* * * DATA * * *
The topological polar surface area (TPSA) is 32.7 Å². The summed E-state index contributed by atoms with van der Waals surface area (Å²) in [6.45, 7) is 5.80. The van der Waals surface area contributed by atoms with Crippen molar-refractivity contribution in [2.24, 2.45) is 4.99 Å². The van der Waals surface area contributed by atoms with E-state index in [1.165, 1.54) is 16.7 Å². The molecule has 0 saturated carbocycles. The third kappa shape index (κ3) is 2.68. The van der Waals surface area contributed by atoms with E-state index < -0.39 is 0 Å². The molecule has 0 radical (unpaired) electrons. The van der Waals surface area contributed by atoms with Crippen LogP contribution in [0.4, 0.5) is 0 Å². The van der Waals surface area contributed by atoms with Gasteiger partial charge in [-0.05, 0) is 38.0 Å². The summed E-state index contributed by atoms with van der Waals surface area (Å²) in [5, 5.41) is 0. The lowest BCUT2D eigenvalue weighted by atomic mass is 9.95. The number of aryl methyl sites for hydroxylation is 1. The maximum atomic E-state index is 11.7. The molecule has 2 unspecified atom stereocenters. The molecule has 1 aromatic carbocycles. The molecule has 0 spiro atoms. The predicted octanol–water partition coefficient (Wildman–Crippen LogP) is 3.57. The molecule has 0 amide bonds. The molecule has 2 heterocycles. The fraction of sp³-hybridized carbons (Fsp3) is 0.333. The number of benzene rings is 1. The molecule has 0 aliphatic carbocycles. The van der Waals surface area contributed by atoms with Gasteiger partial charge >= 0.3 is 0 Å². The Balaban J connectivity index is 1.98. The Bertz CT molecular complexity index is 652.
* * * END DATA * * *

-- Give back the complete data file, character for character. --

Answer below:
The topological polar surface area (TPSA) is 32.7 Å². The summed E-state index contributed by atoms with van der Waals surface area (Å²) in [6.45, 7) is 5.80. The van der Waals surface area contributed by atoms with Crippen molar-refractivity contribution in [2.24, 2.45) is 4.99 Å². The van der Waals surface area contributed by atoms with E-state index in [1.165, 1.54) is 16.7 Å². The molecule has 0 saturated carbocycles. The third kappa shape index (κ3) is 2.68. The van der Waals surface area contributed by atoms with E-state index < -0.39 is 0 Å². The molecule has 0 radical (unpaired) electrons. The van der Waals surface area contributed by atoms with Crippen LogP contribution in [0.4, 0.5) is 0 Å². The van der Waals surface area contributed by atoms with Gasteiger partial charge in [-0.05, 0) is 38.0 Å². The summed E-state index contributed by atoms with van der Waals surface area (Å²) in [5, 5.41) is 0. The lowest BCUT2D eigenvalue weighted by atomic mass is 9.95. The number of aryl methyl sites for hydroxylation is 1. The maximum atomic E-state index is 11.7. The molecule has 2 unspecified atom stereocenters. The molecule has 1 aromatic carbocycles. The molecule has 0 spiro atoms. The predicted octanol–water partition coefficient (Wildman–Crippen LogP) is 3.57. The molecule has 0 amide bonds. The molecule has 2 heterocycles. The fraction of sp³-hybridized carbons (Fsp3) is 0.333. The number of benzene rings is 1. The molecule has 0 aliphatic carbocycles. The van der Waals surface area contributed by atoms with Gasteiger partial charge >= 0.3 is 0 Å². The Balaban J connectivity index is 1.98. The Bertz CT molecular complexity index is 652.